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2 March 2021

The Dutch parliament voted on 27 February to pass a widely-supported motion calling upon the government to recognise the Armenian Genocide.

The motion on the Armenian Genocide, submitted by Christian Union (ChristenUnie) MP Joël Voordewind, was passed with an overwhelming majority of 146 (of 149) MPs in the House of Representatives of the Netherlands voting in favour. Only three MPs voted against the call.

The House of Representatives of The Netherlands, in The Hague, is one of the two chambers of the Dutch Parliament

Voordewind’s motion stated, “The House of Representatives believes that there is more urgency than ever for countries to clearly speak out about the past in order to advance reconciliation and prevent repetition [of the genocide] in the future.”

A second motion recommending the release and repatriation of Armenian prisoners of war (PoWs) by Azerbaijan was also passed with a majority vote of 146 in favour.

Despite Armenia’s release of all Azerbaijani PoWs, Azerbaijan has not yet exchanged “all for all” in accordance with the ceasefire agreement that ended the recent Nagorno-Karabakh conflict in November 2020, which was signed by Armenia, Azerbaijan and Russia. The Azerbaijani authorities have since failed to provide a complete list or reveal the actual number of PoWs, which Armenia believes to be far higher than the figures so far released suggest.

About 150 Armenian PoWs are known to remain alive, but the fate of 1,300 other people still unaccounted for is unknown – whether killed, missing in action or held as PoWs. At least eleven Armenian prisoners have been killed by their Azerbaijani captors.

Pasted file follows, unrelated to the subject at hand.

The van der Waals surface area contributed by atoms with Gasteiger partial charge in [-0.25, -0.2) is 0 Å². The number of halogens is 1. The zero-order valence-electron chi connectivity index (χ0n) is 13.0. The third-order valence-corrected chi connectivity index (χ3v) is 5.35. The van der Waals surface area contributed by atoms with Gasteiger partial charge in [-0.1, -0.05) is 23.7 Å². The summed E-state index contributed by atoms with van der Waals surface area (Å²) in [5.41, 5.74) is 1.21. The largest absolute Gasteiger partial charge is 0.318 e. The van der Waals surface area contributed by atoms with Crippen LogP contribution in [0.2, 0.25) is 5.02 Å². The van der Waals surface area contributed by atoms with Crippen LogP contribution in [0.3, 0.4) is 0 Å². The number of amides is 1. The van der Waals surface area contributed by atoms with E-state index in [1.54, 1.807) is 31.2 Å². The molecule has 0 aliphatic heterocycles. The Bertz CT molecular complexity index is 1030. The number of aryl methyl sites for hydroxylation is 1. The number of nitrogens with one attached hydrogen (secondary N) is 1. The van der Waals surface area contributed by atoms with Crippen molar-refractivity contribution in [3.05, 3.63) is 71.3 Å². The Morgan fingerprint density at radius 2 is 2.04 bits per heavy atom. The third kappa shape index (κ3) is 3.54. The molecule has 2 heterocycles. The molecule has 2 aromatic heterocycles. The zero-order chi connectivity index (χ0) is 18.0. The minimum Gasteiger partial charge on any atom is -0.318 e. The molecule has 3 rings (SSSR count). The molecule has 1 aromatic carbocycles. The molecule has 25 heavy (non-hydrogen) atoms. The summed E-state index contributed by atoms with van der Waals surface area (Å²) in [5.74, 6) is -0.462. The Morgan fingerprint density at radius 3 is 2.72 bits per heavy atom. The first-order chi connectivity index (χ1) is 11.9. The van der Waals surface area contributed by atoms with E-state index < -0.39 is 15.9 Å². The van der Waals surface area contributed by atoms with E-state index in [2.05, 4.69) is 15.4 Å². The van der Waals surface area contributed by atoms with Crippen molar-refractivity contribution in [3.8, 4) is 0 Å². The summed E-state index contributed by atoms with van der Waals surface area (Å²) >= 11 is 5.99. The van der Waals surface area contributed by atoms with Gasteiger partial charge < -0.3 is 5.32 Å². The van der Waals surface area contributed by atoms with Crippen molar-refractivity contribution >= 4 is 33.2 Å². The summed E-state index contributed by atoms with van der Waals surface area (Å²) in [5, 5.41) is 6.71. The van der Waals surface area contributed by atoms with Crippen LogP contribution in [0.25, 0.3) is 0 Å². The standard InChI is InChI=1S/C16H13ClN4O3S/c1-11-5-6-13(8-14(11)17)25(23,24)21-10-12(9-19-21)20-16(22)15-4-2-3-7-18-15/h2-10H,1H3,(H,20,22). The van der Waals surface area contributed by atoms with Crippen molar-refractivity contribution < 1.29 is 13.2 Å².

“Azerbaijan seems to have a deliberate policy of applying psychological pressure on Armenians by not letting them know the situation of the missing people,” said a regional expert. Many of the families of those held captive are experiencing great trauma and suffering because of this.

Between 1893 and 1923, some 1.5 million Armenians were killed in the Ottoman Empire in a policy of extermination of Christian minorities. The genocide reached its peak in 1915, when approximately 800,000 Armenians were killed. In addition some 2.25 million Assyrian, Greek and Syriac Christians were also killed within Ottoman territories between 1914 and 1923, making a total of 3.75 million Christians killed.

In September 2020, Azerbaijan was supported by Turkey in its attack on Armenians in Nagorno-Karabakh. Thousands more Armenians were killed and some 90,000 were displaced as hostile forces, including jihadi mercenaries, overran the enclave. Some were killed by having their throats cut, just like a century ago in Turkey. There have recently been Azerbaijani threats to Armenia itself.

Barnabas Fund is calling upon the UK, New Zealand, Australian and US governments to officially recognise as genocide the mass murder of Armenian, Assyrian, Syriac and Greek Christians in the Ottoman Empire before, during and after the First World War.

 

From Barnabas Fund contacts and other sources

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